The Witches: Salem, 1692 by Stacy Schiff is an exhaustive (and at times, exhausting) account of the accusations, imprisonment, trials and executions of fourteen women and five men. It’s a story we all think we know, but Schiff places us in this world so completely, we can feel the chilly air and hear the howling of dogs at night. Read more of this review on our Back in the Stacks blog.
Did you know: during the Depression, an army of women on horseback delivered books to people throughout Kentucky’s scattered communities. For many folks, the word “library” conjures up a quiet building full of books and periodicals, perhaps offering a place for community activities, and branching out into digital media in recent years. This image of libraries as conservative organizations, slow to respond to changes, slow to offer new services, is very well-established. And entirely wrong. Read more on the New Ebla blog.
In 1967, the Mellon Institute of Industrial Research, one of the nation’s premier independent research centers, merged with Carnegie Institute of Technology, a rapidly growing, forward thinking university, to form what we now know as Carnegie Mellon University. By joining the two institutions, the architects of the merger hoped to create an institution that would make Pittsburgh as famous for science as it was for steel. You might be wondering: what was the Mellon Institute of Industrial Research?
Our research librarians contribute monthly to our new blog, The Intrepid Researcher, to give you the latest on the most effective resources, tips, and tools to optimize your work at every step of the research process. The first post features an overview of the latest 5.0 releast of the open source citation management tool, Zotero and examples of advanced ways to use it. Read the post.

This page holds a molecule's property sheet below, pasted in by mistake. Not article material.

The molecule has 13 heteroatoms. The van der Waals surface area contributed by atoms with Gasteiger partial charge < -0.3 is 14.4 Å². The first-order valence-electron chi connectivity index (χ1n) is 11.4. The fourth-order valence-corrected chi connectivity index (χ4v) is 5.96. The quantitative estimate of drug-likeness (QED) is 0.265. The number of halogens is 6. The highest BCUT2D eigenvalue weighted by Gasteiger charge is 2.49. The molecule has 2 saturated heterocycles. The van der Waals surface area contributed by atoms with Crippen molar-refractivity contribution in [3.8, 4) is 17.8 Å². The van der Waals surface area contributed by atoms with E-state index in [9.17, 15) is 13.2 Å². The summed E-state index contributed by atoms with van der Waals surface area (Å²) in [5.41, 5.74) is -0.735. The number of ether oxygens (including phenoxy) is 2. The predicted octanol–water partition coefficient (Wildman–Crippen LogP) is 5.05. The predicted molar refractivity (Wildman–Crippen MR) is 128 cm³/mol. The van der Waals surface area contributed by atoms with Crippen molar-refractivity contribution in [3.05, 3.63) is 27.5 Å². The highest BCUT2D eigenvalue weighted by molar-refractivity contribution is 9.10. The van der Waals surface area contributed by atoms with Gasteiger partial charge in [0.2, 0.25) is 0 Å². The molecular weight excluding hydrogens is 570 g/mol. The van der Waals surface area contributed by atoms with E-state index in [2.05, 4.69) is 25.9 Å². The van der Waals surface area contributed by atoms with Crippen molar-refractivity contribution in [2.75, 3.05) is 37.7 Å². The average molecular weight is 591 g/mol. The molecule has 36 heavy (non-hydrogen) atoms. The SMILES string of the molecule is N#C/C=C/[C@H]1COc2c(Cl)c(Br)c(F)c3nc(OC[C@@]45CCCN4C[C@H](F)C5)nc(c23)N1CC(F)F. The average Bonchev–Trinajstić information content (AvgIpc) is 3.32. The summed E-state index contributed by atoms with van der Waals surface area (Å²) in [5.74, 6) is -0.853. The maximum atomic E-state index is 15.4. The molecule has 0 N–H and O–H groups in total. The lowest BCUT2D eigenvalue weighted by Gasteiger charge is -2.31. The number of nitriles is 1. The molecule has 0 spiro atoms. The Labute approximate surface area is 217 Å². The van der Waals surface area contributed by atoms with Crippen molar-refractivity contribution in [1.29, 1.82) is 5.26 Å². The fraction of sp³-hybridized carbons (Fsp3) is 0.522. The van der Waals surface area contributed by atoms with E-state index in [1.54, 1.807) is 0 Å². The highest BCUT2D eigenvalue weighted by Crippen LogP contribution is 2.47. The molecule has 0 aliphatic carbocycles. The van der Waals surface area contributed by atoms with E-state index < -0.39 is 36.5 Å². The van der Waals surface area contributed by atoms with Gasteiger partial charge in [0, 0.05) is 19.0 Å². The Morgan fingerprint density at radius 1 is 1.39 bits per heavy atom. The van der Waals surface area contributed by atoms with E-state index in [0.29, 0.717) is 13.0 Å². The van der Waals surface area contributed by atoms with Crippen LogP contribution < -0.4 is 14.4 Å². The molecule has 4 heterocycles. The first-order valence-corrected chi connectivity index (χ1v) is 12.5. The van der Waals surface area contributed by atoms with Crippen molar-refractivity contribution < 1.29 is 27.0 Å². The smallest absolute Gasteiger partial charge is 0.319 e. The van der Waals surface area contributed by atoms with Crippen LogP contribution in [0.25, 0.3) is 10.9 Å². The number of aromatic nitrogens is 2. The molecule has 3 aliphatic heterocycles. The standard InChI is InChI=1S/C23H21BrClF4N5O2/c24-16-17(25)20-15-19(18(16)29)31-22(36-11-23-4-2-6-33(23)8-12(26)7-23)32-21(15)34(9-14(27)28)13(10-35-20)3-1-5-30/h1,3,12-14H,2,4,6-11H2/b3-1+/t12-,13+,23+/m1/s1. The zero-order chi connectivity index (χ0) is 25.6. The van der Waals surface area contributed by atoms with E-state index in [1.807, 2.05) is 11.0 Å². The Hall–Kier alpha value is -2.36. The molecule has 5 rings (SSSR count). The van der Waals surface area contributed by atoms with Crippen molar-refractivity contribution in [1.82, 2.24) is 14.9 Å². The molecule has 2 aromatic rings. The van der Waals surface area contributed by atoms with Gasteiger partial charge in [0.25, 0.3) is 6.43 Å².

In our new blog, "Back in the Stacks," Cataloging Specialist Jan Hardy reviews notable works in our collection. In the first post, she reviews Maria Semple’s Where’d You Go, Bernadette, which recently filmed in various locations around Pittsburgh, including the CMU campus. Also reviewed in this installment is Douglas A.
On October 17, 2017, Rikk Mulligan, digital scholarship strategist with University Libraries, moderated a panel discussion titled "Creation and Consequence" with Jeffrey Bigham, an associate professor of human-computer interaction in the School of Computer Science; David Danks, head of the Department of Philosophy in the Dietrich College of Humanities and Social Sciences; Barry Luokkala, a physics professor in the Mellon College of Science; and Molly Steenson, a professor of design in the College of Fine Arts.
The Bloomsbury Design Library offers searchable access to peer-reviewed reference works and cutting-edge academic research in the broad field of design and craft studies. Coverage includes The Bloomsbury Encyclopedia of Design, World History of Design by Victor Margolin, over 60 eBooks, and over 100 designer pages.
The Carnegie Mellon University Libraries and the ETC Press are proud to announce the release of the original single, "Frankenstein’s Legacy: Four Conversations about Artificial Intelligence, Machine Learning, and the Modern World."
In recognition of the 200th anniversary of "Frankenstein" in 2018, next semester's Posner Center intern will research and install a Spring 2018 exhibit in the Posner Center on "Frankenstein" themes, showing how the novel is relevant to CMU today. The commitment is 15 hours a week for 15 weeks for a $3000 stipend. Submit your online application by 11:59 p.m. on November 27, the Monday after Thanksgiving. Apply now!
The University Libraries invites you to participate in Open Access Week 2017, an annual international event promoting open access to peer-reviewed work as a new norm in research and scholarship. To celebrate, the Libraries, which has organized Open Access Week activities on campus since 2010, is hosting three signature events. All events are in the Den in Sorrells Library.